The banking crisis that began in August 2007 shocked markets and precipitated the Great Recession. To fully explain the banking crisis, one must account for its timing, severity, and global impact. For example, why didn’t a banking crisis erupt sooner—say, in the recession years of 1990-1991 or 2001-2002? What changed in recent years that led to business risk-taking capable of wrecking the U.S. housing market and the U.S. banking system and other banking systems throughout the world? Further, why were prudent credit practices reasonably maintained in credit card and commercial mortgage securitization in recent years, but wholly abandoned in residential mortgage securitization?
In answer to the questions about what specific factors explain the: causes and timing of the banking crisis and the extraordinary departure from historically sound underwriting and securitization standards for residential mortgages, we identify a potent mix of six major government policies that together rewarded short-sighted collective risk-taking and penalized long-term business leadership.
~ Mark Perry and Robert Dell, from How Government Failure Caused the Great Recession
The six reasons that Perry and Dell list in the article are:
- Bank misregulation, in particular the international Basel capital rules, including a U.S. adaptation to them—the 2001 Recourse Rule—and the outsourcing of risk assessment by regulators to government-sanctioned rating agencies incentivized (not merely “allowed”) the creation and highly-leveraged systemic accumulation of the highest yielding AAA- and AA-rated securities among banks globally.
- Continually increasing leverage—driven largely by Fannie Mae and Freddie Mac credit policies and the political obsession with taking credit for increased homeownership—into the U.S. mortgage system. Reduced down payments and loosened underwriting standards were a matter of government policy throughout the housing boom.
- The enlargement of the riskier subprime and Alt-A mortgage markets by Fannie and Freddie through the abandonment of proven credit standards (e.g., dropping proof of income requirements) during the 2004-2007 period, and their combined accumulation of a $1.6 trillion portfolio of these loans to meet the affordable housing goals Congress mandated.
- The FDIC, Federal Reserve, Treasury Department, and Congress undertook explicit or implicit creditor bailouts for large financial institutions starting in the 1980s (First Pennsylvania, Continental Illinois, the thrift industry, the Farm Credit System, etc.) and continuing to 2008 (Bear Stearns). These regulatory decisions led to an absence of creditor discipline of financial institution leverage and risk-taking (especially at Fannie and Freddie) and the “too big to fail” expectation of a government bailout.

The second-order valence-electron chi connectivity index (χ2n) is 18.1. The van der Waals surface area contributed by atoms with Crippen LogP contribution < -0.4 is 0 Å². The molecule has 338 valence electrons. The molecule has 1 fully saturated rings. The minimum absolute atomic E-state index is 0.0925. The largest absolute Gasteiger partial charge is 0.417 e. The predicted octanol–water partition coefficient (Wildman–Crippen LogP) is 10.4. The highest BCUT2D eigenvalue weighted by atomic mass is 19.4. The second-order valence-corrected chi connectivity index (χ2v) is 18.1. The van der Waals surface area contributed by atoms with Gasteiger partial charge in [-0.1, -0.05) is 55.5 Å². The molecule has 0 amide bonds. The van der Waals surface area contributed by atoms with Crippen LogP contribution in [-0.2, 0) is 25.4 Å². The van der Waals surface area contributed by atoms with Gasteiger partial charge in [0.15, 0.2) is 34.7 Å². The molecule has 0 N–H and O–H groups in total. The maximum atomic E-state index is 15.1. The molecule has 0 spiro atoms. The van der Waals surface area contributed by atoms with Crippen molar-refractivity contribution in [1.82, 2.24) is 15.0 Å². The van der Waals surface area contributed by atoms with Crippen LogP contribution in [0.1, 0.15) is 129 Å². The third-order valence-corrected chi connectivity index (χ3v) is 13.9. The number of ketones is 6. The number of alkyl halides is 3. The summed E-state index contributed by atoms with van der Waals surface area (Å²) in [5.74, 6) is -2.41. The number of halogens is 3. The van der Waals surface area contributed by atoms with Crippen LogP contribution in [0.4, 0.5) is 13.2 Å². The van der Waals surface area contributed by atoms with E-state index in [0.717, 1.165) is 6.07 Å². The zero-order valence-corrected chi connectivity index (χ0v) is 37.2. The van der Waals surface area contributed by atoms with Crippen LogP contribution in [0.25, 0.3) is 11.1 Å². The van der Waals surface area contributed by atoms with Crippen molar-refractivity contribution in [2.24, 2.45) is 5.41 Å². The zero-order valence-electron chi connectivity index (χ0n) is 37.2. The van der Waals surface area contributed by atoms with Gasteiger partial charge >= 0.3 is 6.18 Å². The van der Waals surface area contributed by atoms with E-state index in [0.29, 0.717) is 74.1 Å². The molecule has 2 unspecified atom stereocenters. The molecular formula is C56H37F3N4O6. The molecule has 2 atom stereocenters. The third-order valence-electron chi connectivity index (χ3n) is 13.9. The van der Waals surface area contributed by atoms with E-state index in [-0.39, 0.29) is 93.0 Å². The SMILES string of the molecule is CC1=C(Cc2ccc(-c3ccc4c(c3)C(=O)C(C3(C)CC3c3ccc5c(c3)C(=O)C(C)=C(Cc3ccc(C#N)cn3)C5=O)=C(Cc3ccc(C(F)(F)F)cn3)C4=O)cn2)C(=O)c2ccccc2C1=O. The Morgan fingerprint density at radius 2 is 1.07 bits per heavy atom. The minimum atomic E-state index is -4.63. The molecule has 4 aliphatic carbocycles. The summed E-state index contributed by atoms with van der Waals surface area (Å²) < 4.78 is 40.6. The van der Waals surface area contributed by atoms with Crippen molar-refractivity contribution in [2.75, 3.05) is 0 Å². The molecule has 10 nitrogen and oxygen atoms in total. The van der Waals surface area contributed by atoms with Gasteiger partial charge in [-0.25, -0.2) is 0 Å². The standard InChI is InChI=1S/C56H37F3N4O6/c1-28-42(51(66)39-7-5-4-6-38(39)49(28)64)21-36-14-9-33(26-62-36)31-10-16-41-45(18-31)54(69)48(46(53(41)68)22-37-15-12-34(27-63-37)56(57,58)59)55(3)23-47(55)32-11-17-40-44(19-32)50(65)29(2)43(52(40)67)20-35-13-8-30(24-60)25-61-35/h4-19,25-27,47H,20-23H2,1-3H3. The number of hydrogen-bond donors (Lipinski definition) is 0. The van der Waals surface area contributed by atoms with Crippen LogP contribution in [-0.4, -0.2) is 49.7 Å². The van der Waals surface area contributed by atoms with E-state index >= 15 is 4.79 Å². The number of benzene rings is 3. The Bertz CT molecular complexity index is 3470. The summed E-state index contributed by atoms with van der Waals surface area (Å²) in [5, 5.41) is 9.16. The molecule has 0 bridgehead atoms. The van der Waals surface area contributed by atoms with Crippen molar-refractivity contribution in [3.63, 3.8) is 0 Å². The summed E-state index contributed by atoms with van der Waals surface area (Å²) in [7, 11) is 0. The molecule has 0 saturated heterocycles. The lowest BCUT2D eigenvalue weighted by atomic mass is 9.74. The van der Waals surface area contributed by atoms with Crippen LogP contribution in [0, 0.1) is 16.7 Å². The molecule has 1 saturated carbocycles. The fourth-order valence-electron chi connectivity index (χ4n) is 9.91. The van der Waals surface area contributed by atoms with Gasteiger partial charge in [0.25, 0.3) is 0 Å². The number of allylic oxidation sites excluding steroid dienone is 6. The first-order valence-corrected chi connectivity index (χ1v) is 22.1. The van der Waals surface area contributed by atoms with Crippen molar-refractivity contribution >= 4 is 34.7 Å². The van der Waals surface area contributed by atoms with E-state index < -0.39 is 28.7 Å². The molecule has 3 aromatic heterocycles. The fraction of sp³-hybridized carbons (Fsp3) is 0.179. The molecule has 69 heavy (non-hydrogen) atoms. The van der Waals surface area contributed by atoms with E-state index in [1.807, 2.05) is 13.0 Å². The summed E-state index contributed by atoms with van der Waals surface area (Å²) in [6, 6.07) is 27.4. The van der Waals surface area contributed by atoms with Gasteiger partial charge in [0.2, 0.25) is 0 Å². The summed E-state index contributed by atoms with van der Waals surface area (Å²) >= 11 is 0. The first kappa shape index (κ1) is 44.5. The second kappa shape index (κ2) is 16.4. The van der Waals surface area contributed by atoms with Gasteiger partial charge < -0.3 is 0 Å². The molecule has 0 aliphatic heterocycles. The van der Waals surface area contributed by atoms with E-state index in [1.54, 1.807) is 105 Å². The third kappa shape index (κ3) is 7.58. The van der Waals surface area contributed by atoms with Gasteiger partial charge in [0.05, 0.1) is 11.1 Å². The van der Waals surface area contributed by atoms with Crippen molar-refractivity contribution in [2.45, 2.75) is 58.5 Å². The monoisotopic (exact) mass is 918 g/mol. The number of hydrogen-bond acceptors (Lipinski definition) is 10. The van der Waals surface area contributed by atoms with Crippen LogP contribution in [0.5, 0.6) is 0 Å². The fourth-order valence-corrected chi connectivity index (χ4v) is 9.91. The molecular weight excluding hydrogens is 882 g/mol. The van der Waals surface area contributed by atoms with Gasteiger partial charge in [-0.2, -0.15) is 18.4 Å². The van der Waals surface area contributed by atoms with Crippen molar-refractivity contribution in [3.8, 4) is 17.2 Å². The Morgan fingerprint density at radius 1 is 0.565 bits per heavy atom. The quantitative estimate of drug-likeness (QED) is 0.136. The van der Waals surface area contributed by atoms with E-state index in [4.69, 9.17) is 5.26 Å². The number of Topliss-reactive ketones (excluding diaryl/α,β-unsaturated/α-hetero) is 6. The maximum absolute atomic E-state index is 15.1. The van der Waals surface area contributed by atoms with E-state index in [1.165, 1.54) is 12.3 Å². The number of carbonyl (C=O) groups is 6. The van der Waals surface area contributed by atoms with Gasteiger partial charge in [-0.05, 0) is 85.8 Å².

- The increase in FDIC deposit insurance from $40,000 to $100,000 per account in 1980 combined with the unchecked expansion of coverage up to $50 million under the Certificate of Deposit Account Registry Service beginning in 2003. These regulatory errors of commission and omission reduced the incentives of business, institutional, and high net-worth depositors to monitor and discipline excessive bank leverage and risk-taking.
- Artificially low and sometimes negative real federal funds rates from 2001 to 2005—a result of expansionary Fed monetary policy—fueled the subprime and Alt-A mortgage boom and widened the asset-liability maturity gap for banks. Most subprime and Alt-A mortgages carried low initial rates made possible by low federal funds rates, which spurred borrower demand for these mortgages.
Grouch: I find it hard to argue against the conclusions of Perry and Dell. The distortions the government caused in the mortgage markets through misguided, well-intentions policies are readily apparent to anyone taking an unbiased look at the recent financial crisis. The Frank-Dodd financial reform bill has, in essence, planted the seeds for the next financial crisis by giving government an even bigger role. What's needed instead: 1) the gradual dissolution of the GSEs Fannie and Freddie, and the ceasing of Congressional meddling in these organizations (I would prefer them to go out of business altogether), 2) a reduction in Federal Deposit insurance and the implicit creditor guarantee that banks will be bailed out of their bad behavior, 3) the elimination of regulator micro-management (which has failed miserably in the past) in favor of higher capital requirements, and 4) some kind of oversight of the Fed to prevent the setting of artificially low interest rates.